On Feb. 11, 1779 two Spanish ships slipped away from the dock at San Blas, Mexico and sailed into the dark toward Alaska. Three Catholic priests had joined the perilous mission — Father Juan Antonió Garcia Riobó and Father Matiás de Santa Catalina Noriega, Franciscans from Mexico, and Father Cristóbal Antonio Díaz, a secular priest from Peru.
There are scenes of parish celebrations, children’s programs, liturgies, church dedications and most evident, the sacraments of baptism, confirmation, first communion, matrimony and even ordinations. The inclusion of the various cultural groups and celebration with Alaska Natives in church as well as in their communities is very evident, too.
When I first began my ministry in Russia 20 some years ago I recognized two subjects were off limits for me to speak of with my parishioners — alcoholism and abortion. Although most of the parishioners were affected by the disease of alcoholism either though a spouse, a relative, neighbor or friend no one wanted to talk about what to do. I knew that most every woman sitting before me every Sunday had undergone an abortion — and most likely numerous abortions. And the men as well sitting before me probably played a major role in those decisions.
Catholic Social Services in Alaska has eight different programs, each and every one of which could stand alone, but they all stand together under our mission to compassionately serve the poor and those in need, strengthen individuals and families, and advocate for social justice. The fact that we have a diversity of programs speaks to the needs in our community. Catholic Social Services has built itself to grow and fit with the needs of our population. Our broad mission allows that flexibility.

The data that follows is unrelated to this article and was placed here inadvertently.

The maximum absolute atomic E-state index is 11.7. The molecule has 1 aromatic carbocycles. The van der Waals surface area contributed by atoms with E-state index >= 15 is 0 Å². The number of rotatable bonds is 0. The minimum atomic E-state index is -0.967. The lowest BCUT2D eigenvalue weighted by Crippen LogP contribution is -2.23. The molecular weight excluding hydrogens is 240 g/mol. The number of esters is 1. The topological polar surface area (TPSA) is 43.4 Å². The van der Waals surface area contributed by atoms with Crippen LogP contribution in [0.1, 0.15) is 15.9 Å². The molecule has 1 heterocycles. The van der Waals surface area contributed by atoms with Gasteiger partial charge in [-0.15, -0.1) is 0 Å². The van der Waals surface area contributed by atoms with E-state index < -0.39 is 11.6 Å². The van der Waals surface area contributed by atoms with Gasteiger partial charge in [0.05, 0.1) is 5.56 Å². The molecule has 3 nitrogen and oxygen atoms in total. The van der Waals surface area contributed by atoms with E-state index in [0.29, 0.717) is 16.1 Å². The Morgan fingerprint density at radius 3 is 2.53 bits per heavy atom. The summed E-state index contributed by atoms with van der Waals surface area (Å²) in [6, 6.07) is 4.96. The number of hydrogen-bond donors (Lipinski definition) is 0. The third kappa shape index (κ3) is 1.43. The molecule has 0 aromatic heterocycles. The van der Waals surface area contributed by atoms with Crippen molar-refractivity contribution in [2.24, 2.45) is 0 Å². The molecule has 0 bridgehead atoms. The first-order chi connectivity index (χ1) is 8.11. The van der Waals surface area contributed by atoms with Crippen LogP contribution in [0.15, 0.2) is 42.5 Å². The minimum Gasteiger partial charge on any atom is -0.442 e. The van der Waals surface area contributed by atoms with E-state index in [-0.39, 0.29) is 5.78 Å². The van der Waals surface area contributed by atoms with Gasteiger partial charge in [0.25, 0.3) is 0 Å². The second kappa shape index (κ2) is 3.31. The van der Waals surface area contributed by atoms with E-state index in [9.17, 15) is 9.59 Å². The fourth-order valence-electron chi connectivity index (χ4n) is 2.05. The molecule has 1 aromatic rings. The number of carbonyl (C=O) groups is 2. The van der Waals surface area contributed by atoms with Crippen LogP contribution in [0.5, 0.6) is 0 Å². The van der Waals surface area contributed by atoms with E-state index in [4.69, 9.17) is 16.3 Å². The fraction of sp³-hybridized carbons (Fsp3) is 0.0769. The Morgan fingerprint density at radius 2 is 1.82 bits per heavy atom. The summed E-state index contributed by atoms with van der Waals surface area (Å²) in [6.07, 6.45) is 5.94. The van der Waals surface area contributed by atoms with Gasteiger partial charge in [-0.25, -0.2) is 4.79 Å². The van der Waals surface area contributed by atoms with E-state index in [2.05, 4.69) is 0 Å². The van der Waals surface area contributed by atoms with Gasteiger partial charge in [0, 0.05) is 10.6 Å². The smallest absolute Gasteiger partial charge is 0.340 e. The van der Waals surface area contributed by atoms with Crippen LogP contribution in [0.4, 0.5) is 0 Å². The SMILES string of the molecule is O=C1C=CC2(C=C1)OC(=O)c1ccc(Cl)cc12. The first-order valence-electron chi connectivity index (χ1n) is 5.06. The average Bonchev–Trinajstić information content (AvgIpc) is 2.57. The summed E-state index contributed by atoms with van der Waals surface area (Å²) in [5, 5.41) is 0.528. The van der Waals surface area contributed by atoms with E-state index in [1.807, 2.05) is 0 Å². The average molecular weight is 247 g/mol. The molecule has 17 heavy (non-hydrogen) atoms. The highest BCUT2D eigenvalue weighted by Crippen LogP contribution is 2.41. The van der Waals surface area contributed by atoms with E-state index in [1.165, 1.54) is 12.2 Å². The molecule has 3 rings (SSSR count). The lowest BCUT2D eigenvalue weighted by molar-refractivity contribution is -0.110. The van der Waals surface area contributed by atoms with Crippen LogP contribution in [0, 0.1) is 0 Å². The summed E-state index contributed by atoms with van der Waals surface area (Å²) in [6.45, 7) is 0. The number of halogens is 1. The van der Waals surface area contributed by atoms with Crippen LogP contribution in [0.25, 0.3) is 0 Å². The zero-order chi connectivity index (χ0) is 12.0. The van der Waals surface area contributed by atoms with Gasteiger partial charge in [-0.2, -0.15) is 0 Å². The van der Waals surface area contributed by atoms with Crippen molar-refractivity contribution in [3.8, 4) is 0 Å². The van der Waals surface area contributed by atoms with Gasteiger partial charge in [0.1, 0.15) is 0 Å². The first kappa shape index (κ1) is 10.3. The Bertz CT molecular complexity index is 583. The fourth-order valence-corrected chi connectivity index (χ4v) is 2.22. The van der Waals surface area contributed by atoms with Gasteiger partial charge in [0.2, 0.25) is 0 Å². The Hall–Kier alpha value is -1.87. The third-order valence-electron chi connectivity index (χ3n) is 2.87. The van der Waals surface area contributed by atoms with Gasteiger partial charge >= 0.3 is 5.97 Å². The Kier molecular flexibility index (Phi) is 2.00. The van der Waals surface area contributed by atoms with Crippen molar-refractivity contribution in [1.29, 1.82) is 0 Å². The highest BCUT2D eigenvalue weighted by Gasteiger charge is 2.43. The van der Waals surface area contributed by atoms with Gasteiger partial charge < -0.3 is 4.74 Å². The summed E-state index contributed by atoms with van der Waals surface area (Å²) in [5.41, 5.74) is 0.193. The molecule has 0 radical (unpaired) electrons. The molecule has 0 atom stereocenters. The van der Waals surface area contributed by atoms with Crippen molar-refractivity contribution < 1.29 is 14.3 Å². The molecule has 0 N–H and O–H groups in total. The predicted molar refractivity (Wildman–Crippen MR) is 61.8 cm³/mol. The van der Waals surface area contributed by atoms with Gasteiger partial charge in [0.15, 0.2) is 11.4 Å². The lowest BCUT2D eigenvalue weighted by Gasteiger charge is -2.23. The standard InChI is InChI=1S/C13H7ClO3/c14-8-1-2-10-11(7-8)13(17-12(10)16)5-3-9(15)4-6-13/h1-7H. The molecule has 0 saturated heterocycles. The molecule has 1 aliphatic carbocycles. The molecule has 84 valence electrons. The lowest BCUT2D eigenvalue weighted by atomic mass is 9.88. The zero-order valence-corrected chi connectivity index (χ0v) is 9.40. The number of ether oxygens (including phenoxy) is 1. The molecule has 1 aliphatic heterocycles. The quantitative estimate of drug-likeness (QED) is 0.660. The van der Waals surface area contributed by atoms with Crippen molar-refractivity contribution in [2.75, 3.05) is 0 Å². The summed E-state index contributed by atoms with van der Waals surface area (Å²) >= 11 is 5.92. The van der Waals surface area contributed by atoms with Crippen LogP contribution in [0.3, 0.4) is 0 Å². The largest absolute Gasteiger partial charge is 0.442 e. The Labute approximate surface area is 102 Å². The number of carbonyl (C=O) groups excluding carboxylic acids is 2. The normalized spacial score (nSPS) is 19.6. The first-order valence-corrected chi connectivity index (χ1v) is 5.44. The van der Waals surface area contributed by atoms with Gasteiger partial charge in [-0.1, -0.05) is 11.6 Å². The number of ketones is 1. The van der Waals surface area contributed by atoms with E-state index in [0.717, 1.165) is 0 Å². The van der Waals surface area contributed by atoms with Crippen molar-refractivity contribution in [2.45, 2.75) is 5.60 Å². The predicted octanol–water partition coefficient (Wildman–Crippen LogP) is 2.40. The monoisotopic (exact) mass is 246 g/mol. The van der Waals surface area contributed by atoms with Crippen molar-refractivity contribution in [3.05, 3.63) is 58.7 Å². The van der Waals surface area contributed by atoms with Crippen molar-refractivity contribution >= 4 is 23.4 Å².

One of the kids had brought $5 from home to buy Pokemon cards. But, because of bad behavior, that didn’t happen. Mom drove out of the Target parking lot and no one was happy. It was then they saw a man, with a woman and two children, holding a sign: “No job. Have kids. No food. Please help. God bless you.”
“Aren’t you going to stop Mom? We need to help,” came a voice from the back seat.
So, what did Jesus really look like, what kind of person was he? This question still surfaces occasionally in the Q/A columns of a few Catholic periodicals. People in the Middle East, of course would simply say, “Well, he probably looked like any one of us; he had Arab-like features; such basic characteristics do not change appreciably over the centuries. Issue closed.